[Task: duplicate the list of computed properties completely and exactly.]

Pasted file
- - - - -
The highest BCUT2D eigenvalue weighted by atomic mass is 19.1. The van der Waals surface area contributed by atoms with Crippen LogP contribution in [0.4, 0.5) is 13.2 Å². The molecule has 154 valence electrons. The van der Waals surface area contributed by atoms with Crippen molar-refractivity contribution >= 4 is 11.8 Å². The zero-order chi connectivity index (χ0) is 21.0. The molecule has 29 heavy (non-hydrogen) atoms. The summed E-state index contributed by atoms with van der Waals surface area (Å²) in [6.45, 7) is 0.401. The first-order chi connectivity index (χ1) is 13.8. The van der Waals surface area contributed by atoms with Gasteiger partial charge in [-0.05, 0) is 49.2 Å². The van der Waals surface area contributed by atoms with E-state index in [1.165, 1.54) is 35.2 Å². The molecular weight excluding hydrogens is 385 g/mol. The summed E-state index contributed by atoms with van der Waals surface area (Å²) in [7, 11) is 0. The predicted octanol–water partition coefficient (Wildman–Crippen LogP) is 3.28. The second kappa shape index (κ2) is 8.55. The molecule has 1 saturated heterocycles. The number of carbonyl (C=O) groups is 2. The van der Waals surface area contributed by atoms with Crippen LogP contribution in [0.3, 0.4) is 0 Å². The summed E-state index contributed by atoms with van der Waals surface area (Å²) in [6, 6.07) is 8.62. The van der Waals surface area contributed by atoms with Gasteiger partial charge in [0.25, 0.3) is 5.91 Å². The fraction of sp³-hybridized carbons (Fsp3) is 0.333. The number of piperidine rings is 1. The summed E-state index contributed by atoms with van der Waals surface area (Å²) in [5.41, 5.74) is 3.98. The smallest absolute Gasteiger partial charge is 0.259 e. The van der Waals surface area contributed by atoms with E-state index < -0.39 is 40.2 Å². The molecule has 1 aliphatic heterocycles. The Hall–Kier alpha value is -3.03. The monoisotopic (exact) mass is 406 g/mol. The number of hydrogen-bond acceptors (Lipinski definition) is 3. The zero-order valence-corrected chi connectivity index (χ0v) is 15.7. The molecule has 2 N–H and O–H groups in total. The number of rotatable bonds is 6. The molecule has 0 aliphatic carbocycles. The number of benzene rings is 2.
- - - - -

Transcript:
The highest BCUT2D eigenvalue weighted by atomic mass is 19.1. The van der Waals surface area contributed by atoms with Crippen LogP contribution in [0.4, 0.5) is 13.2 Å². The molecule has 154 valence electrons. The van der Waals surface area contributed by atoms with Crippen molar-refractivity contribution >= 4 is 11.8 Å². The zero-order chi connectivity index (χ0) is 21.0. The molecule has 29 heavy (non-hydrogen) atoms. The summed E-state index contributed by atoms with van der Waals surface area (Å²) in [6.45, 7) is 0.401. The first-order chi connectivity index (χ1) is 13.8. The van der Waals surface area contributed by atoms with Gasteiger partial charge in [-0.05, 0) is 49.2 Å². The van der Waals surface area contributed by atoms with E-state index in [1.165, 1.54) is 35.2 Å². The molecular weight excluding hydrogens is 385 g/mol. The summed E-state index contributed by atoms with van der Waals surface area (Å²) in [7, 11) is 0. The predicted octanol–water partition coefficient (Wildman–Crippen LogP) is 3.28. The second kappa shape index (κ2) is 8.55. The molecule has 1 saturated heterocycles. The number of carbonyl (C=O) groups is 2. The van der Waals surface area contributed by atoms with Crippen LogP contribution in [0.3, 0.4) is 0 Å². The summed E-state index contributed by atoms with van der Waals surface area (Å²) in [6, 6.07) is 8.62. The van der Waals surface area contributed by atoms with Gasteiger partial charge in [0.25, 0.3) is 5.91 Å². The fraction of sp³-hybridized carbons (Fsp3) is 0.333. The number of piperidine rings is 1. The summed E-state index contributed by atoms with van der Waals surface area (Å²) in [5.41, 5.74) is 3.98. The smallest absolute Gasteiger partial charge is 0.259 e. The van der Waals surface area contributed by atoms with E-state index < -0.39 is 40.2 Å². The molecule has 1 aliphatic heterocycles. The Hall–Kier alpha value is -3.03. The monoisotopic (exact) mass is 406 g/mol. The number of hydrogen-bond acceptors (Lipinski definition) is 3. The zero-order valence-corrected chi connectivity index (χ0v) is 15.7. The molecule has 2 N–H and O–H groups in total. The number of rotatable bonds is 6. The molecule has 0 aliphatic carbocycles. The number of benzene rings is 2.